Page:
Some people may find this a sensitive subject. I would argue that it isn’t sensitive at all, that it is something that we definitely need to be talking about.

I’m going to address urinary incontinence today. Leaking. It isn’t just old people and it just isn’t females. And it definitely happens to athletes of all ages.

Candace Jarrett and Shannon Robbins are both pelvic health physical therapists with the Total Rehabilitation-MEND program at Blount Memorial Hospital. I chatted with both about this issue.

Let me start by saying that this is not an issue to hide or to be embarrassed by. There are effective interventions available to you.

Some people leak only under physical stress, such as lifting or running. For others, it can be a more persistent problem. Leakage post-partum (after birth) is a big issue. Let’s start with that.

Most new moms assume that leaking is part of the process. Most are reluctant to return to exercise and particularly to running after giving birth. That doesn’t have to be the case.

Anyone that has had a vaginal delivery should definitely see a pelvic health physical therapist. Before and after delivery. A lot of these kind of problems can be avoided or at least minimized by utilizing the services of the pelvic health physical therapist.

Weight lifters or those who have problems when they hold their breath and are really straining are actually pushing down on their bladder. That can cause leakage.

I’ve seen female weightlifters that expect to leak when they lift heavy. They may wear pads to catch the leak. There are better strategies to deal with that.

Runners of all ages can have problems with leakage. Again, too many accept that as part of running. It doesn’t have to be so. Sometimes, making small tweaks to the way that you run can often be all the difference you need to control leaking.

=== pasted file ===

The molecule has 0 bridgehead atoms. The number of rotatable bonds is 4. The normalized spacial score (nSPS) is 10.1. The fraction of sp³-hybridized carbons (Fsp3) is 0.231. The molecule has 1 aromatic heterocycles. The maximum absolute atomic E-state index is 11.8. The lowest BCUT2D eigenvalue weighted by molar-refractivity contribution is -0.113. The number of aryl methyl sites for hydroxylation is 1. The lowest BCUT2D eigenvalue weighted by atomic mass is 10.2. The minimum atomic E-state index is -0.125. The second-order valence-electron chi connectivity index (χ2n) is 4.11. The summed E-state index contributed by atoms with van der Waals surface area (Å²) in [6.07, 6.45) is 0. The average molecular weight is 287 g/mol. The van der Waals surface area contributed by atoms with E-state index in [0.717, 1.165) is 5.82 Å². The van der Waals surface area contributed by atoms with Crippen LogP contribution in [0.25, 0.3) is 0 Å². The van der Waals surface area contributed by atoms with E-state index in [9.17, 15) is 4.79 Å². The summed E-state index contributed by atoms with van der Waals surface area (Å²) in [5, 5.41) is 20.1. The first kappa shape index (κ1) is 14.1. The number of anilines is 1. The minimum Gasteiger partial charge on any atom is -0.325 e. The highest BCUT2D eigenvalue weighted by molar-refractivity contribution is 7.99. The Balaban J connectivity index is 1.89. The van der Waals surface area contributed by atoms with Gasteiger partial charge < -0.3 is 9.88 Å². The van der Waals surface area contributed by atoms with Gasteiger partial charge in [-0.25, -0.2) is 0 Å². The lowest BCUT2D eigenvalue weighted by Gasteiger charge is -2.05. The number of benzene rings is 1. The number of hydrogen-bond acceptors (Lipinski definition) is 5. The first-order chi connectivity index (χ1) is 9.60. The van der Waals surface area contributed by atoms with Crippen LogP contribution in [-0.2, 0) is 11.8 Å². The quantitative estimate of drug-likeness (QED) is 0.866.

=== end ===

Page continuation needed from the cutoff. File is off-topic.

Breathing control is a huge issue in controlling leakage. Core strength is essential. As you fatigue in a long run, both breathing control and core strength become more of a factor.

Stress incontinence is a muscle weakness issue. We exercise other muscles, but we ignore the pelvic floor.

There are a lot of misconceptions about bladder health and leakage. The health of the pelvic floor can influence a wide range of things, including chronic UTI’s. Think about it this way, fear of leakage with exercise or activity can lead to a much more sedentary lifestyle and all the health problems that come with that.

There is a common misconception that for bladder health you need to pee anytime you feel the urge. That just isn’t the case. I quote Dr. Robbins: “Once you let your bladder rule you, it will continue to rule you.”

And it isn’t just Kegel’s exercises (for those of you who know what that means). It is more complex than that. And that’s where the pelvic health physical therapist comes in. Give them a call today.

Joe Black, PT, DPT, SCS, ATC is a physical therapist and athletic trainer at Blount Memorial Hospital’s Total Rehabilitation. Write to Joe at joeblackdpt@gmail.com.

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